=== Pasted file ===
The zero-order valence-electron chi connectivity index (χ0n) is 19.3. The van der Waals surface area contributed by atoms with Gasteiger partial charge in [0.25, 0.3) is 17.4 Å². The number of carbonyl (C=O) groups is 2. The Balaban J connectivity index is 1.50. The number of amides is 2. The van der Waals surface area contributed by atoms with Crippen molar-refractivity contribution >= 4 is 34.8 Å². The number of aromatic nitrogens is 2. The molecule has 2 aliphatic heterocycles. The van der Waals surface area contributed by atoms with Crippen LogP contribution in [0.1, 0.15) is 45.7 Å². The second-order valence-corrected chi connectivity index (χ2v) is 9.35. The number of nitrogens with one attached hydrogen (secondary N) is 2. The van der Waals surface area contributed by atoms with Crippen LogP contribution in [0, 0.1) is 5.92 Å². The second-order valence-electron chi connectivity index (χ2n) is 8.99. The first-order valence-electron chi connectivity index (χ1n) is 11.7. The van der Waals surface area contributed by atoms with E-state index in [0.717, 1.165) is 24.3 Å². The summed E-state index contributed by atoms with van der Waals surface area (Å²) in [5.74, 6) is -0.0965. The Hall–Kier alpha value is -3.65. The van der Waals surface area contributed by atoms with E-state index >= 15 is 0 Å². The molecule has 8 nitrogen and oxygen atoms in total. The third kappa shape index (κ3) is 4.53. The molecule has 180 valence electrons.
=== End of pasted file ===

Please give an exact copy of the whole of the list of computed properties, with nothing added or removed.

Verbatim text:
The zero-order valence-electron chi connectivity index (χ0n) is 19.3. The van der Waals surface area contributed by atoms with Gasteiger partial charge in [0.25, 0.3) is 17.4 Å². The number of carbonyl (C=O) groups is 2. The Balaban J connectivity index is 1.50. The number of amides is 2. The van der Waals surface area contributed by atoms with Crippen molar-refractivity contribution >= 4 is 34.8 Å². The number of aromatic nitrogens is 2. The molecule has 2 aliphatic heterocycles. The van der Waals surface area contributed by atoms with Crippen LogP contribution in [0.1, 0.15) is 45.7 Å². The second-order valence-corrected chi connectivity index (χ2v) is 9.35. The number of nitrogens with one attached hydrogen (secondary N) is 2. The van der Waals surface area contributed by atoms with Crippen LogP contribution in [0, 0.1) is 5.92 Å². The second-order valence-electron chi connectivity index (χ2n) is 8.99. The first-order valence-electron chi connectivity index (χ1n) is 11.7. The van der Waals surface area contributed by atoms with E-state index in [0.717, 1.165) is 24.3 Å². The summed E-state index contributed by atoms with van der Waals surface area (Å²) in [5.74, 6) is -0.0965. The Hall–Kier alpha value is -3.65. The van der Waals surface area contributed by atoms with E-state index >= 15 is 0 Å². The molecule has 8 nitrogen and oxygen atoms in total. The third kappa shape index (κ3) is 4.53. The molecule has 180 valence electrons.